Research Articles rebutting animal experimentation and demonstrating non-animal methods

In Australia, several surgical skills and trauma training courses for general surgeons and trauma surgeons exist and some of these courses involve the use of animals.

General surgeons train to perform various surgical procedures using various instruments, including scalpels, scissors and punch biopsies. Trauma surgeons specialise in treating medical emergencies and repairing injuries caused by blunt force or penetrating trauma.

Species of animals used in these courses are pigs, sheep, and in some cases chickens. The programs aim to provide hands-on experience to trainees in various surgical procedures, yet it is becoming increasingly clear that alternative training methods are superior to the use of animals in training.

Animal-based Surgical and Skills Training in Australia

The Alfred Hospital, Melbourne where Extracorporeal Membrane Oxygenation (ECMO) courses are conducted on live pigs through simulation techniques and hands-on practice of inserting wide bore cannulae (tubes) into the major arteries and veins in the leg and neck of pigs. Documents released under Freedom of Information to HRA show that approximately 80 pigs are used each year.

South Australian Health and Medical Research Institute (SAHMRI) Gilles Plains, Adelaide. The School of Anatomy has a range of surgical workshops in a range of fields, including trauma, cardiology, gynaecology, ear, nose and throat and device testing with a “supply of Direct supply of research sheep, mice and rats (SAHMRI-Bioresources)” 

Vasculab, Parkville, Victoria where live animals and cadavers are used in angiographic (a medical imaging technique) procedures and other areas of surgery including trauma, orthopaedic, spine, general and laparoscopic and the Definitive Surgical Trauma Care courses.

The Definitive Surgical Trauma Care (DSTC) course is recommended by The Royal Australasian College of Surgeons for all Consultant Surgeons and final-year trainees and is carried out at various locations around Australia*. 

Royal Prince Alfred Institute of Academic Surgery – Surgical and Robotic Training Institute, NSW. Around 100 pigs each year are used for training courses.  The Surgical and Robotic Training Institute has started using anatomical training models from Intuitive Surgical to train surgeons. These anatomical training models consist of fresh frozen bovine and porcine tissue.

Medical Engineering Research Facility, at the Prince Charles Hospital, Queensland

Trauma Training

In a 2017 letter to HRA, the Royal Australasian College of Surgeons (RACS) announced that it will phase out the use of live animals for its Early Management of Severe Trauma (EMST) programme by 2018.

The programme trains physicians and Australian Defence Force (ADF) medical officers on treating traumatic injuries. After looking into advanced human-simulation technology, then RACS President Philip Truskett confirmed that EMST participants in RACS courses will no longer use live animals in training. Up until this time, training involved cutting holes into the throats, chests, and limbs of live animals including dogs and pigs.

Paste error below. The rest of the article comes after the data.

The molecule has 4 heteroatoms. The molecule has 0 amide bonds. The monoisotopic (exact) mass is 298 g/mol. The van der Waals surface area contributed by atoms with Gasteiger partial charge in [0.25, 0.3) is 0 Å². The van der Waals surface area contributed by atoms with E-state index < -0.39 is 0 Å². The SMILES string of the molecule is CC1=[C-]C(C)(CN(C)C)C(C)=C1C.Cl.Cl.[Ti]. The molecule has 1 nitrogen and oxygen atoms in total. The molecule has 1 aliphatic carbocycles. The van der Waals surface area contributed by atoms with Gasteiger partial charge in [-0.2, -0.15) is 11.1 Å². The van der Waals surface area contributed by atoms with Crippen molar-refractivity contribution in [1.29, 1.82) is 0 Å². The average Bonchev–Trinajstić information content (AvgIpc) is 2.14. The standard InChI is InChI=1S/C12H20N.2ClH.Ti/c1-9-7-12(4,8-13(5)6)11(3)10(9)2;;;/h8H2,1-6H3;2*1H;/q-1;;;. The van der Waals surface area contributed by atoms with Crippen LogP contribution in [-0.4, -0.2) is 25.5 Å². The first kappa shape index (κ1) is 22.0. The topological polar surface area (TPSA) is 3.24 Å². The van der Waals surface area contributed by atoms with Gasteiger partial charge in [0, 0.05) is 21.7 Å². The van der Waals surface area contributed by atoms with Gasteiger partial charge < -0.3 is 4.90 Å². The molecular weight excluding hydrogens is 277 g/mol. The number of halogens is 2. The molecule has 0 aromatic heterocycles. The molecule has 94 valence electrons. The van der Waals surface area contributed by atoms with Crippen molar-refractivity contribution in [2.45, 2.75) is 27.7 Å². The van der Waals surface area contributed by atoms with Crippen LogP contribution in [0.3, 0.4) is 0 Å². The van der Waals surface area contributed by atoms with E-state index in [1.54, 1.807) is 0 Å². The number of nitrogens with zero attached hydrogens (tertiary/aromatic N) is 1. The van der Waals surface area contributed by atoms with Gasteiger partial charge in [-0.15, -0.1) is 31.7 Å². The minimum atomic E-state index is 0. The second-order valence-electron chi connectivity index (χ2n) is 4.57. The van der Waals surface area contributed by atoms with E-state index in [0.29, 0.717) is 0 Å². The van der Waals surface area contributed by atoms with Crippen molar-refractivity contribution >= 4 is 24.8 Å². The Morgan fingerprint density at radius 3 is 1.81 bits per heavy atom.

However, an advanced trauma course recommended by RACS continues to use animals. The Definitive Surgical Trauma Care (DSTC) course is recommended by RACS for all consultant surgeons and final-year trainees. It is an intensive 3-day course in which animals are used for advanced surgical skills training for trauma cases.

Procedures covered during DSTC can instead be taught on human cadavers (dead human bodies donated for medical use) and advanced human patient simulators, as is already being done in the UK’s version of the DSTC (Royal College of Surgeons of England) and the American College of Surgeons’ Advanced Surgical Skills for Exposure in Trauma course. Military and civilian studies have found that non-animal methods better equip trainees with the technical skills and psychological preparedness necessary to treat traumatic injuries.

Image Credit: We Animals Media


The Australian Code for the Care and Use of Animals for Scientific Purposes (2013) at S1.19, states:

Replacement: Before the use of animals is considered, all existing information relevant to the proposed aim(s), including existing databases, must be examined. Replacement techniques that must be considered include the use of epidemiological data; physical and chemical analysis; computer, mathematical and inanimate synthetic models; simulations; in vitro systems; non-sentient organisms; cadavers; and clinical cases.

Every institution which uses animals in surgical or trauma training must obtain approval from an animal ethics committee (AEC). AECs should not approve animal use where valid alternatives exist. 

RACS Position

The Royal College of Surgeons (RACS) robot-assisted surgery working group released its final report and recommendations in June 2023. 

“RACS acknowledges the ethical and financial considerations of using cadavers and live animals in training and the limitations in some instances of synthetic inanimate models, RACS acknowledges these models do allow surgeons to develop familiarity and dexterity in performing manoeuvres.